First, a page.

If the Rossetti family are deeply connected with Bloomsbury streets and squares,-William Morris, the poet of The Earthly Paradise, the Socialist, designer, prophet of the House Beautiful, is hardly less so. It was in unromantic Bloomsbury that his ideas of beauty were mainly nourished; Oxford Street, Upton, and Kelmscott came later. Bloomsbury, whose drawing and painting schools are immortalised in Thackeray's novels (vide "Gandish's," in The Newcomes,), has always been more or less a focus of art teaching. Bohemian in old days, it is mildly Bohemian still, as any one who frequents the art-schools of the neighbourhood will testify. When Morris first left Oxford, in 1856, he and Burne-Jones took rooms together in Upper Gordon Street, Bloomsbury, as being a convenient locality for the study of art. Here they fell in with other kindred spirits, such as Holman Hunt and Rossetti. "Topsy" (Morris) "and I lived together," Burne Jones wrote in 1856, "in the quaintest room in all London, hung with brasses of old knights and drawings of Albert Dürer." In the following year (1857) they removed to 17 Red Lion Square, a house already consecrated to the early pioneers of the Pre-Raphaelite Brotherhood:

"It was a first-floor set of three rooms; the large room in front looked north, and its window had been heightened up to the ceiling to adapt it for use as a studio: behind it was a bedroom, and behind that another small bedroom or powdering closet. Till the spring of 1859 this was their London residence and working place, and it is round Red Lion Square that much of the mythology of Morris's earlier life clusters. From the incidents which occurred or were invented there, a sort of Book of the Hundred Merry Tales gradually was formed, of which Morris was the central figure."-(Life of W. Morris, by J. W. Mackail.)

"A great many of these stories are connected with the maid of the house, who became famous under the name of 'Red Lion Mary.' She was very plain, but a person of great character and unfailing good humour.... One of the tales told of her shows her imperturbable good nature. Rossetti one day, on her entering the room, strode up to her, and in deep resonant tones, with fearful meaning in his voice, declaimed the lines:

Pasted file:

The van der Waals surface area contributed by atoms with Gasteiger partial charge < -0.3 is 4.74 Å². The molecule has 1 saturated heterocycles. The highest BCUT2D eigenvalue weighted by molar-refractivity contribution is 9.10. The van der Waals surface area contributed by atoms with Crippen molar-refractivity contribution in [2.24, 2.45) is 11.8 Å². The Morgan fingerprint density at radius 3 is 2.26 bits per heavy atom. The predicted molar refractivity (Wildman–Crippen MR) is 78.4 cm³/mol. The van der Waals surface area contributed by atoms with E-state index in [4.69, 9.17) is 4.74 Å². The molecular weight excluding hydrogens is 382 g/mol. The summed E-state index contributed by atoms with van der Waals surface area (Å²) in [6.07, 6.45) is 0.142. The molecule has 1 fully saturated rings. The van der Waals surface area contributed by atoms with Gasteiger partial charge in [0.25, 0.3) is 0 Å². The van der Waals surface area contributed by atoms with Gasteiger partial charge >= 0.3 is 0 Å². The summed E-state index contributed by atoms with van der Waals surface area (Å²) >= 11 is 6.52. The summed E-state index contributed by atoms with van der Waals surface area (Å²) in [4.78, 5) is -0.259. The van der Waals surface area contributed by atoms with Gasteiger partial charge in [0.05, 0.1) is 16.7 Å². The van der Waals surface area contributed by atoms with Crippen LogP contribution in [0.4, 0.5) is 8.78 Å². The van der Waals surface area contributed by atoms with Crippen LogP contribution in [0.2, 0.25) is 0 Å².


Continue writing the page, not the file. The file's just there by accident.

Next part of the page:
"'Shall the hide of a fierce lion

Be stretched on a couch of wood

For a daughter's foot to lie on,

Stained with a father's blood?'

"Whereupon the girl, quite unawed by the horrible proposition, replied with baffling complacency, 'It shall if you like, sir'!"

From the fact of the Red Lion Square rooms being unfurnished came practically the beginnings of Morris's work as a decorator and manufacturer. He set to work to provide it with "intensely medi?val furniture," designed by himself, and painted in panels afterwards by Rossetti and Burne-Jones. There were tables, chairs, and a large settle; "chairs," says Rossetti, "such as Barbarossa might have sat in." It is pleasant to think of Morris and Rossetti walking arm-in-arm on summer evenings, wending their way through quaint alleys up to the Red Lion Square lodgings, deep in earnest conversation; young, intensely busy and hopeful-still more intensely full of "the joy of life." They spent their holidays at the not far distant Zoological Gardens, where Morris, who was fond of birds, would observe and imitate the habits of eagles: